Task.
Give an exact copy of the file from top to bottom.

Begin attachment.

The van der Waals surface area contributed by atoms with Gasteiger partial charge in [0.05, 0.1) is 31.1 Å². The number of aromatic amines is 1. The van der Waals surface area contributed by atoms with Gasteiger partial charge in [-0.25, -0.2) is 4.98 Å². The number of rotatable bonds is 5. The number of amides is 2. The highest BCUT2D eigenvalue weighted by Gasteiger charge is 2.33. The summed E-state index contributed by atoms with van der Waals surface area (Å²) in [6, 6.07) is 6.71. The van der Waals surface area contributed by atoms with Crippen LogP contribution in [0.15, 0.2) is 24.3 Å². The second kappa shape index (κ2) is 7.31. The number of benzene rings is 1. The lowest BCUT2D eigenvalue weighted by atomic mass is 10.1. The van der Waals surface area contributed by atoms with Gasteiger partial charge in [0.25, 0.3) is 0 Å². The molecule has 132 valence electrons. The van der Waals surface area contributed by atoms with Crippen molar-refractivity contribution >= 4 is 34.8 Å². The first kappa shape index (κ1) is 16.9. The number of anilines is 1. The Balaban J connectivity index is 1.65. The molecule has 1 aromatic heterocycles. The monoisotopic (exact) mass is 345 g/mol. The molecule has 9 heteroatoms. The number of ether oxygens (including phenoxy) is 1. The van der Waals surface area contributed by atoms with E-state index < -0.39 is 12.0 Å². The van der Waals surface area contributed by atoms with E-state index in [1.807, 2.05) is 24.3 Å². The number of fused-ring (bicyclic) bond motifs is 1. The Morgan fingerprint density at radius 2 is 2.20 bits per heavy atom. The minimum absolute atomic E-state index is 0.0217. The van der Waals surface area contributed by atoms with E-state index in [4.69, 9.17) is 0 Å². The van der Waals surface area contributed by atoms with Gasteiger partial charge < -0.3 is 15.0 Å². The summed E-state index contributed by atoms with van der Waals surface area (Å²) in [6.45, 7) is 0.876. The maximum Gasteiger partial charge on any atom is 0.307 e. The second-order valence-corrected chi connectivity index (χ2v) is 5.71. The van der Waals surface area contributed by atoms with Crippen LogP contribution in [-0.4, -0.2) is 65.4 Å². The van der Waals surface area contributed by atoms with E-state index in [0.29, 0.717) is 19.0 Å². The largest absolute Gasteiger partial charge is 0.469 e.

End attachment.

The van der Waals surface area contributed by atoms with Gasteiger partial charge in [0.05, 0.1) is 31.1 Å². The number of aromatic amines is 1. The van der Waals surface area contributed by atoms with Gasteiger partial charge in [-0.25, -0.2) is 4.98 Å². The number of rotatable bonds is 5. The number of amides is 2. The highest BCUT2D eigenvalue weighted by Gasteiger charge is 2.33. The summed E-state index contributed by atoms with van der Waals surface area (Å²) in [6, 6.07) is 6.71. The van der Waals surface area contributed by atoms with Crippen LogP contribution in [0.15, 0.2) is 24.3 Å². The second kappa shape index (κ2) is 7.31. The number of benzene rings is 1. The lowest BCUT2D eigenvalue weighted by atomic mass is 10.1. The van der Waals surface area contributed by atoms with Gasteiger partial charge in [0.25, 0.3) is 0 Å². The molecule has 132 valence electrons. The van der Waals surface area contributed by atoms with Crippen molar-refractivity contribution >= 4 is 34.8 Å². The first kappa shape index (κ1) is 16.9. The number of anilines is 1. The Balaban J connectivity index is 1.65. The molecule has 1 aromatic heterocycles. The monoisotopic (exact) mass is 345 g/mol. The molecule has 9 heteroatoms. The number of ether oxygens (including phenoxy) is 1. The van der Waals surface area contributed by atoms with E-state index < -0.39 is 12.0 Å². The van der Waals surface area contributed by atoms with E-state index in [1.807, 2.05) is 24.3 Å². The number of fused-ring (bicyclic) bond motifs is 1. The Morgan fingerprint density at radius 2 is 2.20 bits per heavy atom. The minimum absolute atomic E-state index is 0.0217. The van der Waals surface area contributed by atoms with E-state index in [4.69, 9.17) is 0 Å². The van der Waals surface area contributed by atoms with Gasteiger partial charge < -0.3 is 15.0 Å². The summed E-state index contributed by atoms with van der Waals surface area (Å²) in [6.45, 7) is 0.876. The maximum Gasteiger partial charge on any atom is 0.307 e. The second-order valence-corrected chi connectivity index (χ2v) is 5.71. The van der Waals surface area contributed by atoms with Crippen LogP contribution in [-0.4, -0.2) is 65.4 Å². The van der Waals surface area contributed by atoms with E-state index in [0.29, 0.717) is 19.0 Å². The largest absolute Gasteiger partial charge is 0.469 e.